But when it comes to light that Prince Taam’s death may not have been an accident, and that Jainan himself may be a suspect, the unlikely pair must overcome their misgivings and learn to trust one another as they navigate the perils of the Iskat court, try to solve a murder, and prevent an interplanetary war… all while dealing with their growing feelings for each other.


。・:*:・゚★,。・:*:・゚☆。・:*:・゚★,。・:*:・゚☆。・:*:・゚★,。・:*:・゚☆。・:*:・゚★,。・:*:・゚☆。・:*:・゚★,。・:*:・゚☆。・:*:・゚★,。

Like, I love the characters and the romance but couldn’t give two shits about the space politics? That’s my vibe.

But then again, that is what this book is. A space opera romance, with a convoluted plot and uninteresting political drama. The world building was lacking, the sci-fi aspects (like gadgets and entities) were confusing–I still don’t know exactly what a Remnant is– but if you push that all aside there is a shining romance in between the pages.

What Winter’s Orbit has in abundance is inclusion. In the Iskat Empire anybody can feel free to be their authentic self, if you wish for others to know what gender you identify with you need only illustrate it by using the right kind of accessories. Seems superficial, but it works in a pinch. There are high ranking officers who identify as “they” as well.

The characters really breathed life into the book. I loved Prince Kiem, his self deprecation, his genuine drive to do the right thing even if he goes against his family, his willingness to really listen to his partners needs and even learn his culture… Kiem is a national treasure. At the beginning of the novel he was a little sheltered, by his own choice. Politics was not his thing and he seldom paid attention. Instead he volunteered in charities and tried to rehabilitate his image from troublemaker #1. By the end he grows up so much, taking charge and using his charisma for the greater good.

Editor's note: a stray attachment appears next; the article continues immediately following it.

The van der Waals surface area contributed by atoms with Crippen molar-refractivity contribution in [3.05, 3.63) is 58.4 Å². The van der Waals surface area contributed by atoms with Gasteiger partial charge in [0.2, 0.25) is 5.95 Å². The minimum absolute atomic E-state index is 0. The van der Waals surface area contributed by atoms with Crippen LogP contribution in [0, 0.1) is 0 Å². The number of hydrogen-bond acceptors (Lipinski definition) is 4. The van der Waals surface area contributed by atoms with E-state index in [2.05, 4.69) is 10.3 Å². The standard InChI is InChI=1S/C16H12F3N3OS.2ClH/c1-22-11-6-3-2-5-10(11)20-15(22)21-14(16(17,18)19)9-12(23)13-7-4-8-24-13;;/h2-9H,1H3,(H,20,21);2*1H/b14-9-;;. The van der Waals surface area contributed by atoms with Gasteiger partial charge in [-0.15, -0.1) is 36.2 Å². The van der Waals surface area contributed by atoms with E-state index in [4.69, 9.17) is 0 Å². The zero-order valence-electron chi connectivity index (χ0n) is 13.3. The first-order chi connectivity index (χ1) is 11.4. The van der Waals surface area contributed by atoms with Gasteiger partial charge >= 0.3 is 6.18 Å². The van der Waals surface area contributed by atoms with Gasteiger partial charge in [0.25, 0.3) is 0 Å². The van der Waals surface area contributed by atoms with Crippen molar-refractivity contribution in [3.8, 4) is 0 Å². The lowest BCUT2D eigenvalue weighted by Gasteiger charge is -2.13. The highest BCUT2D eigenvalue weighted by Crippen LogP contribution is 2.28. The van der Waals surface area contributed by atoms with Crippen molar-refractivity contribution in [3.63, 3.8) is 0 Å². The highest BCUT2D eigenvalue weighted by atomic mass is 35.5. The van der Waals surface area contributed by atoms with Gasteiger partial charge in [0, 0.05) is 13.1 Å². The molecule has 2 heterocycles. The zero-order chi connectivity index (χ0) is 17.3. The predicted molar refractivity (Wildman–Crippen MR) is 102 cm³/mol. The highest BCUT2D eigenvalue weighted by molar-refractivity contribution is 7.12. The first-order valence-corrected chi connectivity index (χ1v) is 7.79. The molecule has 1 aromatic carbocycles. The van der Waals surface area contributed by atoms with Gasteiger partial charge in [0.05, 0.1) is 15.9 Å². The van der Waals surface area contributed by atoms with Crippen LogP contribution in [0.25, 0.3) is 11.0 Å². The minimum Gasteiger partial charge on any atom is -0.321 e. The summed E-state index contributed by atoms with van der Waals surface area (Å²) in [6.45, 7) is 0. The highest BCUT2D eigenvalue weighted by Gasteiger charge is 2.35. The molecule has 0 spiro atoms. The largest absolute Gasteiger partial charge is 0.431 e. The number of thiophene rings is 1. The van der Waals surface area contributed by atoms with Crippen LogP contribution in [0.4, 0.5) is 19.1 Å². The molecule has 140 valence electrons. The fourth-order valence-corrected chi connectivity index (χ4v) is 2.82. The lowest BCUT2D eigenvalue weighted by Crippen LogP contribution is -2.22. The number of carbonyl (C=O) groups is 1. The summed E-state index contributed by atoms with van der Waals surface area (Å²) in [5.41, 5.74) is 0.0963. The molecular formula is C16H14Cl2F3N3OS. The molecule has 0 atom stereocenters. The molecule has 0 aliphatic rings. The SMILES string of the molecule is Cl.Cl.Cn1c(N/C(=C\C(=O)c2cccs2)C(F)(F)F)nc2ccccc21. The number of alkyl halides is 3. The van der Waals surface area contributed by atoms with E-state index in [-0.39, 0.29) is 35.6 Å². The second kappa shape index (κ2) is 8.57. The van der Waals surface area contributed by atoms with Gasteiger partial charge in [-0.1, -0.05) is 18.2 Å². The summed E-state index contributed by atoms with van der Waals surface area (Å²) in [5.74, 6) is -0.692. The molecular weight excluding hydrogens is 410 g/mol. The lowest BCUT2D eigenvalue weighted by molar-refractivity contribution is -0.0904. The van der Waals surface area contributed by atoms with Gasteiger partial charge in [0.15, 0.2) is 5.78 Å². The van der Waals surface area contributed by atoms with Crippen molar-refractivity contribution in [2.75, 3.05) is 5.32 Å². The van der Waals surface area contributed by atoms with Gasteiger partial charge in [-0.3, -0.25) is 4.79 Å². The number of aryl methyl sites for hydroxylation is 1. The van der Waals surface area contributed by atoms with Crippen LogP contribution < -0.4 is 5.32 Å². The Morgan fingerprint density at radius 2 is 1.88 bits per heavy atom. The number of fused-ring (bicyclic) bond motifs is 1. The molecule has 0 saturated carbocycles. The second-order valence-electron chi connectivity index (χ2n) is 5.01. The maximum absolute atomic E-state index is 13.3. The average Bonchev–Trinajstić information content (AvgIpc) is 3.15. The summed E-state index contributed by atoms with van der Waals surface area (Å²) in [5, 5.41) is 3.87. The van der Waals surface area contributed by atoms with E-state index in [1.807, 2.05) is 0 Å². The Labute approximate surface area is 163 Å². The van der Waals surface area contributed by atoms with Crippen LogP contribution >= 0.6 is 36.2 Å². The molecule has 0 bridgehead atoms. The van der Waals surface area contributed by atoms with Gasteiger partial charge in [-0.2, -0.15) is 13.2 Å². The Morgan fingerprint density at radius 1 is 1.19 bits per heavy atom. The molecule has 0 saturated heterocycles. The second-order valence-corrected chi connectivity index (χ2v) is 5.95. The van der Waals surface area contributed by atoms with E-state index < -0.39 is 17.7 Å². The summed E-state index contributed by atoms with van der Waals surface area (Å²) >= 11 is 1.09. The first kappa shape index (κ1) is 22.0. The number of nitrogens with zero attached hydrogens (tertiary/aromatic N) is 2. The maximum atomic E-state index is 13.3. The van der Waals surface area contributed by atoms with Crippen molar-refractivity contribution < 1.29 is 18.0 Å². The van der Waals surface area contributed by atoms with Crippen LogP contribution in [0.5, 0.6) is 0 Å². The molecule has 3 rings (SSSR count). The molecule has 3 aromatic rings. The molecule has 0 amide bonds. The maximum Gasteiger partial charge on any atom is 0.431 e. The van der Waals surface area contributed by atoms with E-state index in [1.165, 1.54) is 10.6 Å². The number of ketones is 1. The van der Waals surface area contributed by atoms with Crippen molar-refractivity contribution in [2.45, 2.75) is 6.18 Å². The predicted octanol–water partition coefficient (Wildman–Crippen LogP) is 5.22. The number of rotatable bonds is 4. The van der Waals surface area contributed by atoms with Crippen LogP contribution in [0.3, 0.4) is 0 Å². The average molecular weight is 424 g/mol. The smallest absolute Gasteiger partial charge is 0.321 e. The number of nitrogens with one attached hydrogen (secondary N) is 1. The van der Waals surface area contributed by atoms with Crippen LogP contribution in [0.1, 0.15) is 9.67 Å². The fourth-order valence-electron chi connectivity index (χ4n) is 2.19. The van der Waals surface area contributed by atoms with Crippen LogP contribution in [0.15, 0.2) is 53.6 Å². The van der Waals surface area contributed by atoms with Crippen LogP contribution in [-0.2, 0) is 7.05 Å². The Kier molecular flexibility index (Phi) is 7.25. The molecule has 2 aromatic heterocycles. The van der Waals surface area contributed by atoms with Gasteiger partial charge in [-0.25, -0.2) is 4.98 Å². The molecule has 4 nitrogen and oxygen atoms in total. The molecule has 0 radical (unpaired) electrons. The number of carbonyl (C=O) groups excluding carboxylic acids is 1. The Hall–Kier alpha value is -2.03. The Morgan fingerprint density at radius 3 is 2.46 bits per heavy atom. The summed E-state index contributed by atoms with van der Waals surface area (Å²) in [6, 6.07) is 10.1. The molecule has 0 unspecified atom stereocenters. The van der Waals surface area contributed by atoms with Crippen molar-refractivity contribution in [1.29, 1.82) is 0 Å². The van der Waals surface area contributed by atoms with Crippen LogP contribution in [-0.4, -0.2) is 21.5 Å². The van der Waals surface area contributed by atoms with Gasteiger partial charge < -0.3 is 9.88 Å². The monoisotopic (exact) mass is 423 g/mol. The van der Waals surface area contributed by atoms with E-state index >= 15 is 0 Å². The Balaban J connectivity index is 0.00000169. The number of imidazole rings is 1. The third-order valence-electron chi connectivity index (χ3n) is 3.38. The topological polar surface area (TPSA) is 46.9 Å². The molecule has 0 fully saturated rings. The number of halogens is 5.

Jainan! T_T oh my goodness. I knew from the first interactions between him and Kiem that something wasn’t right. He seemed too guarded, always trying to anticipate Kiem’s needs in a very fight or flight way, always holding his tongue… He broke my heart. There is a lot of miscommunication between Jainan and Kiem, mainly because Kiem lives in a world where Domestic Violence isn’t a thing (he has no experience with it) and Jainan assumes all royalty will expect the same kind of treatment. Again, it is heartbreaking, and the moment these two finally get close enough to trust in each other what they are really thinking/feeling I shouted HALLELUYAH! It does drag along in some scenes, the same misunderstanding, but it builds in a realistic way.

While I don’t think Winter’s Orbit does a great job in the sci-fi aspect, I do think it shines when it comes to the romance and the respectful way it treats domestic abuse within a queer relationship. I felt close to the characters, both the main ones and the side characters, and wish we could maybe have another novel with Bel (Kiem/Jainan’s aide) as the MC.